Book Review – There is No Planet B by Mike Berners-Lee
I’ve spent a lot of time in recent years trying to improve my knowledge on climate change, climate science, the environment, sustainability and nature. I’ve read (a lot), listened to podcasts, done some online courses and subscribed to a lot of webinars. Some of these have been great, some a little to complex, some not quite what I was hoping for, but I’d like to say I’ve learned something from all of them.
I’m going to periodically write reviews on some of the books that I read, starting with a book I first purchased on Audible and then bought a physical copy because I enjoyed it so much, but also to allow me to better appreciate the facts, figures and graphs highlighted. That book is There Is No Planet B: A Handbook for the Make or Break Years by Mike Berners-Lee.
In There is No Planet B, Mike Berners-Lee addresses a range of climate change and sustainability questions from how bad are fossil fuels? What’s the carbon footprint of agriculture? How can we sort out urban transport? The book covers everything from the simplest to the most complex issues with facts and anecdotes but manages the rare feat of being fact-based without being dull. Even more impressively, Berners-Lee manages to be blunt about the threat, without coming across as a merchant of doom.
He starts by addressing how much impact one person can truly make to the problem, before discussing food including food production, use, waste and agriculture. In a timely manner the subjects of agriculture and the risk of pandemics is addressed in this section.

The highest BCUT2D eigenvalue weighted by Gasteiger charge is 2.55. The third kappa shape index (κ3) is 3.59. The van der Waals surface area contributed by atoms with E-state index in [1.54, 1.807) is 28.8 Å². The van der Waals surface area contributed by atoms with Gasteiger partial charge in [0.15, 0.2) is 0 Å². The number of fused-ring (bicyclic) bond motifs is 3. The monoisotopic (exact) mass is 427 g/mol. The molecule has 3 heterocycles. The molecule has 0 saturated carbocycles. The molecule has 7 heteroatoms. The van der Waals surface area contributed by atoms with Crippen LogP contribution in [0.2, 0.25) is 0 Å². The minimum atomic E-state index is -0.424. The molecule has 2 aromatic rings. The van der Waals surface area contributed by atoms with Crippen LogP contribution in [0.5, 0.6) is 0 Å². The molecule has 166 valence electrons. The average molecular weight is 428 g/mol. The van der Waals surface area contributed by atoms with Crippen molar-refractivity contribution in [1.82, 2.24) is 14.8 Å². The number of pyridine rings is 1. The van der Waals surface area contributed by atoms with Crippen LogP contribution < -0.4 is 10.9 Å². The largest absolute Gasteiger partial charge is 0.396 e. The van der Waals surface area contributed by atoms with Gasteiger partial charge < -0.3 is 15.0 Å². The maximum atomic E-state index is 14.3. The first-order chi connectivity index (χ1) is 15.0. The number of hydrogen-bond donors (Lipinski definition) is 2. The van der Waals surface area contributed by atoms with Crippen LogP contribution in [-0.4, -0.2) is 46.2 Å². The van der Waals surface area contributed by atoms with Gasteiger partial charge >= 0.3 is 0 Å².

Next, the subject of climate, the environment and biodiversity are covered including some terrifying facts about the production and predominance of plastics are covered, before moving on to Energy which covers production, use and of course, fossil fuels.
Berners-Lee moves on to cover a range of other topics from transport and travel, including a discussion around flying for both pleasure and work, and carbon offsets. This leads to a discussion on the topic of work, growth and money with some brutal criticisms of the neo-liberal world order and economic systems.
One of the most important elements of the book is that Berners-Lee spends time confronting issues of values, truth, trust, and of doing the right thing, an element it can be too easy to understate when discussing the harsh realities of the climate crisis. The fundamental underlying value in ‘There Is No Planet B’ is that “all people have equal intrinsic value as human beings”. This is a simple statement yet one that we cannot possibly hope to address if we wish to get serious about reducing the worst impacts of the climate crisis.
My one complaint about the book is that it does not offer a lot of solutions to the problems identified. As such, calling it a “Handbook” seems like a stretch. That being said, if you want a book that covers a variety of topics, shares a lot of facts and figures in an entertaining way but also maintains a degree of optimism not always seen in other climate books, it’s worth a read.